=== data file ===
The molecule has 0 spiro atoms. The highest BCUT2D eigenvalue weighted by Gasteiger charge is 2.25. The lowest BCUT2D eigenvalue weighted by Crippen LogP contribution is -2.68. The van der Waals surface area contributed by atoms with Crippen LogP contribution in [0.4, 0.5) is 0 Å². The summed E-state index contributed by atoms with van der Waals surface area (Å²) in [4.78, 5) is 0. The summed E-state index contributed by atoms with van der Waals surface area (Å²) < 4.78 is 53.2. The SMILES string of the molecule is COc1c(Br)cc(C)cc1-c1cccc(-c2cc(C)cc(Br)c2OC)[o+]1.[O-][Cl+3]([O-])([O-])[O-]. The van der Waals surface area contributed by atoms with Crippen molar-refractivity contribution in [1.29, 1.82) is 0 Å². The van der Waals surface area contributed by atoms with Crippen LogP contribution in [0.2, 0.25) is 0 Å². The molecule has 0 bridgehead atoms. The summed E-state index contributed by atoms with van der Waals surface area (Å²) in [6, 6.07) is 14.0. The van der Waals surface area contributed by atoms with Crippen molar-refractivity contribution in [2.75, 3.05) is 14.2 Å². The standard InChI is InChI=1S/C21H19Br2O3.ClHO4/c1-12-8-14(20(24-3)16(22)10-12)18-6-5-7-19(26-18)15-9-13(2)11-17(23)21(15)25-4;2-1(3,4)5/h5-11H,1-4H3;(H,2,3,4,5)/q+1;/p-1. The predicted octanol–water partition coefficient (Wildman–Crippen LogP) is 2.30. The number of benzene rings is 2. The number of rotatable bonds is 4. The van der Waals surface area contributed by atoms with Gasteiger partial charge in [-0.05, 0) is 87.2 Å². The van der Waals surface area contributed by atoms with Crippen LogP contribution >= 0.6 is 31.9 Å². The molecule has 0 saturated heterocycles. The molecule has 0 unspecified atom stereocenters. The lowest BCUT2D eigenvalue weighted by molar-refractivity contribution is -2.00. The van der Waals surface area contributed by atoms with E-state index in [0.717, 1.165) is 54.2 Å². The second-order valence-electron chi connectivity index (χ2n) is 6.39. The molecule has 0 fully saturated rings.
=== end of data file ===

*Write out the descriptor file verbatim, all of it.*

The molecule has 0 spiro atoms. The highest BCUT2D eigenvalue weighted by Gasteiger charge is 2.25. The lowest BCUT2D eigenvalue weighted by Crippen LogP contribution is -2.68. The van der Waals surface area contributed by atoms with Crippen LogP contribution in [0.4, 0.5) is 0 Å². The summed E-state index contributed by atoms with van der Waals surface area (Å²) in [4.78, 5) is 0. The summed E-state index contributed by atoms with van der Waals surface area (Å²) < 4.78 is 53.2. The SMILES string of the molecule is COc1c(Br)cc(C)cc1-c1cccc(-c2cc(C)cc(Br)c2OC)[o+]1.[O-][Cl+3]([O-])([O-])[O-]. The van der Waals surface area contributed by atoms with Crippen molar-refractivity contribution in [1.29, 1.82) is 0 Å². The van der Waals surface area contributed by atoms with Crippen LogP contribution in [0.2, 0.25) is 0 Å². The molecule has 0 bridgehead atoms. The summed E-state index contributed by atoms with van der Waals surface area (Å²) in [6, 6.07) is 14.0. The van der Waals surface area contributed by atoms with Crippen molar-refractivity contribution in [2.75, 3.05) is 14.2 Å². The standard InChI is InChI=1S/C21H19Br2O3.ClHO4/c1-12-8-14(20(24-3)16(22)10-12)18-6-5-7-19(26-18)15-9-13(2)11-17(23)21(15)25-4;2-1(3,4)5/h5-11H,1-4H3;(H,2,3,4,5)/q+1;/p-1. The predicted octanol–water partition coefficient (Wildman–Crippen LogP) is 2.30. The number of benzene rings is 2. The number of rotatable bonds is 4. The van der Waals surface area contributed by atoms with Gasteiger partial charge in [-0.05, 0) is 87.2 Å². The van der Waals surface area contributed by atoms with Crippen LogP contribution >= 0.6 is 31.9 Å². The molecule has 0 saturated heterocycles. The molecule has 0 unspecified atom stereocenters. The lowest BCUT2D eigenvalue weighted by molar-refractivity contribution is -2.00. The van der Waals surface area contributed by atoms with E-state index in [0.717, 1.165) is 54.2 Å². The second-order valence-electron chi connectivity index (χ2n) is 6.39. The molecule has 0 fully saturated rings.